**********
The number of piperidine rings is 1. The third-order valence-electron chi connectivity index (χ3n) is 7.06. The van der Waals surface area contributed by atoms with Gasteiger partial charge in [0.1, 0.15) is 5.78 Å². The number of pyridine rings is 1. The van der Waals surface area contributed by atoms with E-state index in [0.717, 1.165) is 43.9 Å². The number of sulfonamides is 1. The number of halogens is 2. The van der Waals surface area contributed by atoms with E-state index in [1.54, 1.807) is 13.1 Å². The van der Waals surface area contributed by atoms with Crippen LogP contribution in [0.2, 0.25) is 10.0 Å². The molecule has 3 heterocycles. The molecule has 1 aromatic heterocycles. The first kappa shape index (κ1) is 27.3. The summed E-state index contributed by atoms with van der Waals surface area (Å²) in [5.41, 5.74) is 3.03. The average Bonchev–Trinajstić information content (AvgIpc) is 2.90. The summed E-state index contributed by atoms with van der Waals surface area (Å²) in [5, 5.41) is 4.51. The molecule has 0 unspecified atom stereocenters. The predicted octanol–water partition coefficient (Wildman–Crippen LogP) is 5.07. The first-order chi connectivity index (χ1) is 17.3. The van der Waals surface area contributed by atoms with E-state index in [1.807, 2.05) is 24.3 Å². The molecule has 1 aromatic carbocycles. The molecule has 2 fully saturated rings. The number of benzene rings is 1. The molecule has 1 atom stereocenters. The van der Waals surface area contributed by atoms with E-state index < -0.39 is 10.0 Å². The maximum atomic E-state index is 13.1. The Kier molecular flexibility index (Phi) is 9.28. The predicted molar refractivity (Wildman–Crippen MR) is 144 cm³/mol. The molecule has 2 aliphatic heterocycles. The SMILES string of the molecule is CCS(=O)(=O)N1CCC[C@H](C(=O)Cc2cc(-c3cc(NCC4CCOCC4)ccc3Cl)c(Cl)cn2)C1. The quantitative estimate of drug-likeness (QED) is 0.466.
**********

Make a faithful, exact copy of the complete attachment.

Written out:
The number of piperidine rings is 1. The third-order valence-electron chi connectivity index (χ3n) is 7.06. The van der Waals surface area contributed by atoms with Gasteiger partial charge in [0.1, 0.15) is 5.78 Å². The number of pyridine rings is 1. The van der Waals surface area contributed by atoms with E-state index in [0.717, 1.165) is 43.9 Å². The number of sulfonamides is 1. The number of halogens is 2. The van der Waals surface area contributed by atoms with E-state index in [1.54, 1.807) is 13.1 Å². The van der Waals surface area contributed by atoms with Crippen LogP contribution in [0.2, 0.25) is 10.0 Å². The molecule has 3 heterocycles. The molecule has 1 aromatic heterocycles. The first kappa shape index (κ1) is 27.3. The summed E-state index contributed by atoms with van der Waals surface area (Å²) in [5.41, 5.74) is 3.03. The average Bonchev–Trinajstić information content (AvgIpc) is 2.90. The summed E-state index contributed by atoms with van der Waals surface area (Å²) in [5, 5.41) is 4.51. The molecule has 0 unspecified atom stereocenters. The predicted octanol–water partition coefficient (Wildman–Crippen LogP) is 5.07. The first-order chi connectivity index (χ1) is 17.3. The van der Waals surface area contributed by atoms with E-state index in [1.807, 2.05) is 24.3 Å². The molecule has 1 aromatic carbocycles. The molecule has 2 fully saturated rings. The number of benzene rings is 1. The molecule has 1 atom stereocenters. The van der Waals surface area contributed by atoms with E-state index < -0.39 is 10.0 Å². The maximum atomic E-state index is 13.1. The Kier molecular flexibility index (Phi) is 9.28. The predicted molar refractivity (Wildman–Crippen MR) is 144 cm³/mol. The molecule has 2 aliphatic heterocycles. The SMILES string of the molecule is CCS(=O)(=O)N1CCC[C@H](C(=O)Cc2cc(-c3cc(NCC4CCOCC4)ccc3Cl)c(Cl)cn2)C1. The quantitative estimate of drug-likeness (QED) is 0.466.